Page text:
With the above configuration, in order to operate an IC card 60 with stability at a short distance, the upper limit of power supply voltage H is suppressed by a shunt circuit 110, which serves as a regulator, such that the power supply voltage is not increased. It is possible to set a range of power supply voltage at a permissible value or less by setting current capability of the rectifying diode 101 low. Further, a signal input can be supplied to the demodulator circuit 83 without reducing a rate of change in input voltage of the demodulator circuit 83. Namely, the IC card can operate with stability from a short distance to a long distance.

Here, (Embodiment 1) discussed a voltage doubler rectifier circuit. (Embodiment 1) is also effective for a full-wave rectifier circuit and a half-wave rectifier circuit.

(Embodiment 2)

FIG. 3 shows (Embodiment 2) of the present invention that is another specific example of FIG. 2.

When the noncontact IC card 60 of (Embodiment 1) of the present invention and a noncontact IC card 60 of (Embodiment 2) of the present invention are compared with each other, (Embodiment 2) is different in that input is made to a diode 1 from a pad 91 of an LSI 61 via a resistor 3.

Further, a resistor 4 is provided between the pad 91 and the cathode of a diode 100.

In (Embodiment 1), when the IC card is operated at a short distance, the upper limit of power supply voltage H is suppressed by a shunt circuit 110 such that power supply voltage is not increased, with a diode 101 for rectification having a low current capability. Power supply voltage (5.5V or less) and voltage drop (about 2 to 5V, larger than a threshold voltage of about 0.7V of a typical diode) of the diode are applied to the diode.

Namely, overvoltage is applied to the diodes 100 and 101 of the rectifier circuit 80. In the semiconductor, the diode is formed by PN junction or a MOS transistor. Thus, when overvoltage is applied, breakdown occurs at a junction, resulting in malfunction of an internal circuit and damage on a semiconductor device.

Thus, in (Embodiment 2), an antenna coil 62 is not directly connected to the diode and the like in the rectifier circuit 80 but is connected via a resistor 4 and a resistor 3.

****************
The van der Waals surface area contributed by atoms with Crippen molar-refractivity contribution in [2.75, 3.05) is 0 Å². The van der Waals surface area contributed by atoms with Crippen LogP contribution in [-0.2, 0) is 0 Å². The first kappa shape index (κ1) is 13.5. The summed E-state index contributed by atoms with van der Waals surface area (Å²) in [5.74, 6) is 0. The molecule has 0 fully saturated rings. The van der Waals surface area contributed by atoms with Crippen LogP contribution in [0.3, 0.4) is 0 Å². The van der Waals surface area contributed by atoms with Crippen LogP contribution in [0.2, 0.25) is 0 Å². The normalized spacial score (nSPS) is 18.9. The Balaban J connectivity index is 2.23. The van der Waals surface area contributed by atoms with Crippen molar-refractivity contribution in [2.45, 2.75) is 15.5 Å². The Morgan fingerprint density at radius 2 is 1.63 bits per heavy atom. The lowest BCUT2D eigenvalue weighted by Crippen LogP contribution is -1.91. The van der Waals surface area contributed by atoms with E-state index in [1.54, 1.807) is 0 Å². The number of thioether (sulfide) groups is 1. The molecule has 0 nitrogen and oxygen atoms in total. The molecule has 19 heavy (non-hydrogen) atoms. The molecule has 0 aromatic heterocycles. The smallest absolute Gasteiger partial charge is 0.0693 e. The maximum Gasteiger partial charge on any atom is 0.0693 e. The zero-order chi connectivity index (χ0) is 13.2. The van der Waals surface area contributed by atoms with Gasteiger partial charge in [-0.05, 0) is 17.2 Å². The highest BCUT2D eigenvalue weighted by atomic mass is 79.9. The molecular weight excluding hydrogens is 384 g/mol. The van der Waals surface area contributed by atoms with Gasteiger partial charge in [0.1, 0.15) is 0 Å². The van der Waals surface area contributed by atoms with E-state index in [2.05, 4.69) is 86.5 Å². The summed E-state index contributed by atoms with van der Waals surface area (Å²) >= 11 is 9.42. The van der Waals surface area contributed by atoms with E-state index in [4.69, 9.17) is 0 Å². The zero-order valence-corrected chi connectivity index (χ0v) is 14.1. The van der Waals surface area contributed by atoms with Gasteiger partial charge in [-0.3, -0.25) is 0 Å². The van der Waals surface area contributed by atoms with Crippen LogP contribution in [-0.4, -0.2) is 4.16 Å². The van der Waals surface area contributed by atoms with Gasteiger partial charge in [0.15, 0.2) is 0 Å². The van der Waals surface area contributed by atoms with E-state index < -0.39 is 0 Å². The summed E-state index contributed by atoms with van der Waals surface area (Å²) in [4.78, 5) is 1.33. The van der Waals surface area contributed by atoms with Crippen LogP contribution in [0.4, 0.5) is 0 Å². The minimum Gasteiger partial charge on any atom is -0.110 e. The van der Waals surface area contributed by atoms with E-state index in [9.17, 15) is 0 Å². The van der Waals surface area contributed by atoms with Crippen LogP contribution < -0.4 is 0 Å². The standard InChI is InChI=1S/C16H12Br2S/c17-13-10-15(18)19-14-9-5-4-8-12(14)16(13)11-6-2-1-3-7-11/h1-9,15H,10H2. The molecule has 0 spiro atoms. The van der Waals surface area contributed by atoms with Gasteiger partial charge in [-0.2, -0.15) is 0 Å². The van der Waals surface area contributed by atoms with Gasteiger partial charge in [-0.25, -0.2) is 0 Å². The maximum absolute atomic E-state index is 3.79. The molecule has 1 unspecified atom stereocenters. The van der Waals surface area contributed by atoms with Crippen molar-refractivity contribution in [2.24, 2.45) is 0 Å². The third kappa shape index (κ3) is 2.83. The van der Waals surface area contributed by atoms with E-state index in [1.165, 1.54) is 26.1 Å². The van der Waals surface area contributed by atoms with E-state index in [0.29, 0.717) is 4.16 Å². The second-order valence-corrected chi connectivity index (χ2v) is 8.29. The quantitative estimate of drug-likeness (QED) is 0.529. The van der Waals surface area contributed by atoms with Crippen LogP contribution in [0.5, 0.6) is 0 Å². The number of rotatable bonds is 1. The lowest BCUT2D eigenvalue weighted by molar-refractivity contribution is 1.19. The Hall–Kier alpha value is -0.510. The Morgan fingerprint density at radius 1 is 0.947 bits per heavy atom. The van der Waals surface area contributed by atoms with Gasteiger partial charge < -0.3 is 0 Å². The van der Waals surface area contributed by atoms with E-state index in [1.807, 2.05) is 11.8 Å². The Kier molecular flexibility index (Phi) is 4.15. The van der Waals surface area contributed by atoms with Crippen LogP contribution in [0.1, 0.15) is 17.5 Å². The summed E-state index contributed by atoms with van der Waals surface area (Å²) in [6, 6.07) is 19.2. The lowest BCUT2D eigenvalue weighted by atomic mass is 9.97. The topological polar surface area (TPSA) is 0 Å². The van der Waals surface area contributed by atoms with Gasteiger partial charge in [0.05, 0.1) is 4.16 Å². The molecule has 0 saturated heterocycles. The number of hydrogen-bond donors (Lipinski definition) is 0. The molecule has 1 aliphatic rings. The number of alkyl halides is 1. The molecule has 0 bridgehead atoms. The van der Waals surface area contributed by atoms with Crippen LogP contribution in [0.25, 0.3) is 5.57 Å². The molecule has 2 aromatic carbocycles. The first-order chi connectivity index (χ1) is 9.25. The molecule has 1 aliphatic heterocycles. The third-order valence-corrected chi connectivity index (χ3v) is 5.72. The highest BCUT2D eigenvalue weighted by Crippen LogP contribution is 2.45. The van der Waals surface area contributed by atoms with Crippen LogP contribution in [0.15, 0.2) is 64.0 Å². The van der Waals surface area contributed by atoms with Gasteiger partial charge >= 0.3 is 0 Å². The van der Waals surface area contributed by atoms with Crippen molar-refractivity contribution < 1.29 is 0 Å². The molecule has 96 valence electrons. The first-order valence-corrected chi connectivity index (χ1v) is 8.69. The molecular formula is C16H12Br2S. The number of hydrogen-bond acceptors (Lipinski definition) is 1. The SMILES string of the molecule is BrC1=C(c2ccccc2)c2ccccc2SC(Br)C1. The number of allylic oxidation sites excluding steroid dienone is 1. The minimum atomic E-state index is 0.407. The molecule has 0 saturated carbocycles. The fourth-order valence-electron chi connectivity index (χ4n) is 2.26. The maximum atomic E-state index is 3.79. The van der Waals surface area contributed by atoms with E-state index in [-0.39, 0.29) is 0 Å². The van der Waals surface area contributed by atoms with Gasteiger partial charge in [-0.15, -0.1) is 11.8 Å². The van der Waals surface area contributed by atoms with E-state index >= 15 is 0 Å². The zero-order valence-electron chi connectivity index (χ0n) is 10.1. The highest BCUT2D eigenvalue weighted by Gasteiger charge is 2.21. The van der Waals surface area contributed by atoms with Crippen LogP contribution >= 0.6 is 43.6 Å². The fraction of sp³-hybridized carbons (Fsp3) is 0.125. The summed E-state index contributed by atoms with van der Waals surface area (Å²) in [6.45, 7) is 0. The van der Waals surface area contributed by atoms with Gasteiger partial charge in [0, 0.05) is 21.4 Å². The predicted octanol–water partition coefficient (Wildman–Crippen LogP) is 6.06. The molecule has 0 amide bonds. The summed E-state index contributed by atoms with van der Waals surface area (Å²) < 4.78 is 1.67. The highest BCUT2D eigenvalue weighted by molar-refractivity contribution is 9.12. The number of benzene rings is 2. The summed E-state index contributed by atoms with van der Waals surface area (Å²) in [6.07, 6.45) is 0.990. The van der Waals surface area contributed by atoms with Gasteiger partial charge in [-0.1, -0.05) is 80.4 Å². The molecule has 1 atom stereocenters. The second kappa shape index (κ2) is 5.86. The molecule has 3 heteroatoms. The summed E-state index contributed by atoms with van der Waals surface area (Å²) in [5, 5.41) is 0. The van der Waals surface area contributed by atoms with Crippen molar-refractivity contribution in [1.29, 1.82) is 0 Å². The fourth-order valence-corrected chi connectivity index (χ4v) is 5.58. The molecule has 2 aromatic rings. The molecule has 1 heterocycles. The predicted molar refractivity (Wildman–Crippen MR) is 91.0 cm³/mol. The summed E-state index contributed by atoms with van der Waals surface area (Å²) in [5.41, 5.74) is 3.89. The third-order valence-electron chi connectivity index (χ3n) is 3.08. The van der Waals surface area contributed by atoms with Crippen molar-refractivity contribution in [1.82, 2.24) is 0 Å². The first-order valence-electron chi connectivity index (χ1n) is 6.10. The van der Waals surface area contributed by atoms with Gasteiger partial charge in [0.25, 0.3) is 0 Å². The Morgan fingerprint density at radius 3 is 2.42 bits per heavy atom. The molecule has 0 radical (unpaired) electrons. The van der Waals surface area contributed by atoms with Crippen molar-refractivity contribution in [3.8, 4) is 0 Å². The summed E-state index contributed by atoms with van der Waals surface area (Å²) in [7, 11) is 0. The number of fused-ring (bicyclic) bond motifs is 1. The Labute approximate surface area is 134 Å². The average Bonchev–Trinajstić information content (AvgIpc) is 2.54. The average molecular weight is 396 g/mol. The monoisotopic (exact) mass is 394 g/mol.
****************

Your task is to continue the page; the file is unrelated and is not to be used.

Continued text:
For the resistors 3 and 4, polysilicon wires are used, which form a gate electrode when the semiconductor is manufactured. Thus, the resistors 3 and 4 can be formed without increasing manufacturing cost.

When the IC card is operated at a short distance, the upper limit of power supply voltage H is suppressed by a shunt circuit 110 such that power supply voltage is not increased. Since the shunt circuit 110 consumes much power supply current, current applied to the resistor 4 is larger and voltage drop is increased in the resistor 4.

Since power supply current of about 10 mA is applied, when a resistance of the resistor 4 is set at 500 Ω, voltage drop of 5V occurs.

Voltages applied to the diodes 100 and 101 in the rectifier circuit 80 can be reduced by 5V by inserting the resistors, so that application of overvoltage can be prevented.

Further, overvoltage can be prevented by inserting the resistor 3 into an input section of the demodulator-circuit 83. And then, even when much power supply current is applied due to characteristics of the shunt circuit 110, the voltage drop is caused across the resistor 4. Thus, an envelope has a large change in voltage inputted to the demodulator circuit 83 and the demodulator circuit can be operated with stability.

When the IC card is operated at a long distance, the shunt circuit 110 hardly applies current and only a logic circuit 71 and a memory circuit 72 consume current (about 0.5 mA). Hence, when a resistance of the resistor 4 is set at 500 Ω, only voltage drop of about 0.3V occurs, which makes the circuit operation equal to that of the circuit without the resistors inserted.

(Embodiment 3)

FIGS. 4 and 5 show (Embodiment 3) of the present invention that is another specific example of FIG. 3.

When the semiconductor integrated circuit of the noncontact IC card according to (Embodiment 2) of the present invention is compared with a semiconductor integrated circuit of a noncontact IC card according to (Embodiment 3) of the present invention, (Embodiment 3) comprises a diode 5, which is disposed in a direction opposite to the input of a demodulator circuit 83, and a smoothing capacitor 6.

The operation of a demodulator circuit 83 will be discussed. Radio waves transmitted from a reader/writer 64 are received by an antenna coil 62 of an LSI 61. Voltage obtained by performing envelope detection on alternating voltage 120 is inputted to the demodulator circuit 83. The alternating voltage 120 is produced across the antenna coil. The demodulator circuit 83 demodulates the voltage to produce demodulated data (RXDATA).

FIG. 5(A) shows the alternating voltage 120 (voltage level 121 relative to a pad 90) produced across the antenna coil when data undergoing ASK modulation at a carrier frequency of 13.56 MHz is transmitted from the reader/writer 64. The carrier frequency is frequently used for communication of a noncontact IC card. The following case is considered: digital data is subjected to ASK modulation and the data is transmitted by encoding NRZ from the reader/writer 64. Namely, when the reader/writer 64 transmits “H” data, the alternating voltage 120 across the antenna coil is set at a high level. When the reader/writer 64 transmits “L” data, the alternating voltage 120 across the antenna coil is set at a low level.